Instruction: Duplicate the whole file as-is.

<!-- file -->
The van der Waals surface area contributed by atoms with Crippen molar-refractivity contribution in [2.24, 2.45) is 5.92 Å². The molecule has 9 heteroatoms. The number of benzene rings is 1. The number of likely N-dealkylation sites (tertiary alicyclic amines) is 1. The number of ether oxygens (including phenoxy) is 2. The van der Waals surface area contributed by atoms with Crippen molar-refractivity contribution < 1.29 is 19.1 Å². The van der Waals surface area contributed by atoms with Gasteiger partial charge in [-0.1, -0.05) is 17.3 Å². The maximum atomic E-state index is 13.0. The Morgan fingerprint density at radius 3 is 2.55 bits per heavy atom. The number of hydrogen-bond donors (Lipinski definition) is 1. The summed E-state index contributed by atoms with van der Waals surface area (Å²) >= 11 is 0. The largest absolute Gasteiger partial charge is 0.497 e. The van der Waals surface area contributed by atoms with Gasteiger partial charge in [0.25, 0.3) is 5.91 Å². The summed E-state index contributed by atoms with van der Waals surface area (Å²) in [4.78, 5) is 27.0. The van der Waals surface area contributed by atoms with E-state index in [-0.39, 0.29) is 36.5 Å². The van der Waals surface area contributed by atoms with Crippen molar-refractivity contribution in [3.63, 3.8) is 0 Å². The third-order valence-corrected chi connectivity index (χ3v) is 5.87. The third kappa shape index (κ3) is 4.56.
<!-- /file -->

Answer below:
The van der Waals surface area contributed by atoms with Crippen molar-refractivity contribution in [2.24, 2.45) is 5.92 Å². The molecule has 9 heteroatoms. The number of benzene rings is 1. The number of likely N-dealkylation sites (tertiary alicyclic amines) is 1. The number of ether oxygens (including phenoxy) is 2. The van der Waals surface area contributed by atoms with Crippen molar-refractivity contribution < 1.29 is 19.1 Å². The van der Waals surface area contributed by atoms with Gasteiger partial charge in [-0.1, -0.05) is 17.3 Å². The maximum atomic E-state index is 13.0. The Morgan fingerprint density at radius 3 is 2.55 bits per heavy atom. The number of hydrogen-bond donors (Lipinski definition) is 1. The summed E-state index contributed by atoms with van der Waals surface area (Å²) >= 11 is 0. The largest absolute Gasteiger partial charge is 0.497 e. The van der Waals surface area contributed by atoms with Gasteiger partial charge in [0.25, 0.3) is 5.91 Å². The summed E-state index contributed by atoms with van der Waals surface area (Å²) in [4.78, 5) is 27.0. The van der Waals surface area contributed by atoms with E-state index in [-0.39, 0.29) is 36.5 Å². The van der Waals surface area contributed by atoms with Crippen molar-refractivity contribution in [3.63, 3.8) is 0 Å². The third-order valence-corrected chi connectivity index (χ3v) is 5.87. The third kappa shape index (κ3) is 4.56.